Words of Wisdom from Satisfied Physicians

Satisfied Physicans Apply Business Principles to Their Practice

Satisfied Physicans Apply Business Principles to Their Practice

Satisfied physicians know that being a good doctor goes beyond clinical skill. But are physicians given the appropriate support and training to manage more than clinical matters?

In When the Patient Can’t Afford the Care, written by Pauline W. Chen, M.D., and published in the health section of The New York Times online, Dr. Chen tells a story that highlights the importance of providing physicians with an education beyond the exam room.

The practice of medicine can be so complex these days that nearly 50% of physicians say that they would consider leaving the practice of medicine if another opportunity were available to them.

In When the Patient Can’t Afford the Care, Chen writes, “Last fall the journal Academic Medicine reported that the vast majority of students felt they had received adequate clinical training during their four years of schooling. But fewer than half felt they had had adequate exposure to health care systems and practice, an area of study that extends to subjects like medical economics, managed care, practice management and medical record-keeping.”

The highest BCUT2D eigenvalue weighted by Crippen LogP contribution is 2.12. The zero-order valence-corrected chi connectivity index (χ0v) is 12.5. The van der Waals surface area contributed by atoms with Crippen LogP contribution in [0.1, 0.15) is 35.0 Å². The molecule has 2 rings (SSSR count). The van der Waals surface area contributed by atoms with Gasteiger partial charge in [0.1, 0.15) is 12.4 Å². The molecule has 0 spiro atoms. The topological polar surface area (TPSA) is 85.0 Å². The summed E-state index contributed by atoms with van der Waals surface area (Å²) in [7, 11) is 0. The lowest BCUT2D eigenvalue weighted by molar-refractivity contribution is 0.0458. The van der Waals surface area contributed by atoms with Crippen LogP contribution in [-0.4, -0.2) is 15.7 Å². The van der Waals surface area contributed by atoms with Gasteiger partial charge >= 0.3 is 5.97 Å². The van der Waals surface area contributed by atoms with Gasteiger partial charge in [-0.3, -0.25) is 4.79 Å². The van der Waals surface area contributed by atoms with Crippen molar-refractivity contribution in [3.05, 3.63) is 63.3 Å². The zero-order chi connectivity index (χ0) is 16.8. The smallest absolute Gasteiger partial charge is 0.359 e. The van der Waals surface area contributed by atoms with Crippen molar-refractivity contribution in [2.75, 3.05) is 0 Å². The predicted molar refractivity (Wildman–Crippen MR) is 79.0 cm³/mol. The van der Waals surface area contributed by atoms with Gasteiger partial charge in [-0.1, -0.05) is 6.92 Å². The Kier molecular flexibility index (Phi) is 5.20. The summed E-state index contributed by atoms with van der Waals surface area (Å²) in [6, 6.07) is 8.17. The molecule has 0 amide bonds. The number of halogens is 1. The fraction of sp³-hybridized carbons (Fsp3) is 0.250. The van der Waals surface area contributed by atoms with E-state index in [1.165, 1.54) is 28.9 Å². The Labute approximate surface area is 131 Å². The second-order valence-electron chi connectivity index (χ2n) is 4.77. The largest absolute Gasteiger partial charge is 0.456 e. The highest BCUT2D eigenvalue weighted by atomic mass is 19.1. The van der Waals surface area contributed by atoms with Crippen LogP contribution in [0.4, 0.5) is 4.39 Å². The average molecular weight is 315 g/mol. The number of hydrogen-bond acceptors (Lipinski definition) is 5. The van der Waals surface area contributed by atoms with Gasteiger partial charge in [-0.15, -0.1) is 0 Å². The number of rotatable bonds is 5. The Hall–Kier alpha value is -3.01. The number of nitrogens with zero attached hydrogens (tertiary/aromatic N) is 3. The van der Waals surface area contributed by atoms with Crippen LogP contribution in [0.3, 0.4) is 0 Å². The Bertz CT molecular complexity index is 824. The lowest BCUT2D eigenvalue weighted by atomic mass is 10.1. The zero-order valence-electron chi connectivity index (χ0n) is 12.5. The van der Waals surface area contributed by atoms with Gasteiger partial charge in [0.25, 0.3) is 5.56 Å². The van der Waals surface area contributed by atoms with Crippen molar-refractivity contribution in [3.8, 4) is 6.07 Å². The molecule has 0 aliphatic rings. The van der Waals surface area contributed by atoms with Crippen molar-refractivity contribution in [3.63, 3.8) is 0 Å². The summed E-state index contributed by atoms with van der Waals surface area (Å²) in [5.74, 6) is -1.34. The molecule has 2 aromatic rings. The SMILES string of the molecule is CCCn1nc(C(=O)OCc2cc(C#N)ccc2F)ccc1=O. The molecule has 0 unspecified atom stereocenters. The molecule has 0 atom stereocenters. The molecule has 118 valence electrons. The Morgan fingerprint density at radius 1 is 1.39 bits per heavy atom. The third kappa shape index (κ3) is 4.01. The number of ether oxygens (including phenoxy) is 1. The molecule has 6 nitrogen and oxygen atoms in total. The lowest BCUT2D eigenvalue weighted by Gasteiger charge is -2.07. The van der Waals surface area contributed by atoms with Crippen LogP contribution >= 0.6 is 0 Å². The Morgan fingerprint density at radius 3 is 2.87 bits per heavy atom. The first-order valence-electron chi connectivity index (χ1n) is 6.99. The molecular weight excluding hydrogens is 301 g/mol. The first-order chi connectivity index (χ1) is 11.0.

I read that and could help but think of the doctors I work with on a regular basis who have struggled to put those missing pieces together. And I have to ask, “When will the medical schools take the initiative to provide a more well-rounded experience for the physicians our country so desperately needs in the coming years?”

When I look at my clients that experience the most satisfaction in providing primary care, or even elective procedure medicine, they are the physicians that took the extra step to learn the business side of medicine. They are the physicians willing to take an outside of the box approach to their practices, and they’ve learned to make the systems work to their advantage while applying general business principles to the management of their practices.  They are happy practitioners and they have happy patients. So let’s hope that our educational institutions will take to heart these observations described in Dr. Chen’s article, because the up and coming generation of physicians will need incredible business acumen and skill to tackle the challenges of providing health care with confidence and success in the future.

Season physicians and medical professionals, sound off! Share some advice and suggestions on things you’ve learned to improve your work life in our comments section.

View When the Patient Can’t Afford the Care here.

Be Sociable, Share!

Previous post:

Next post: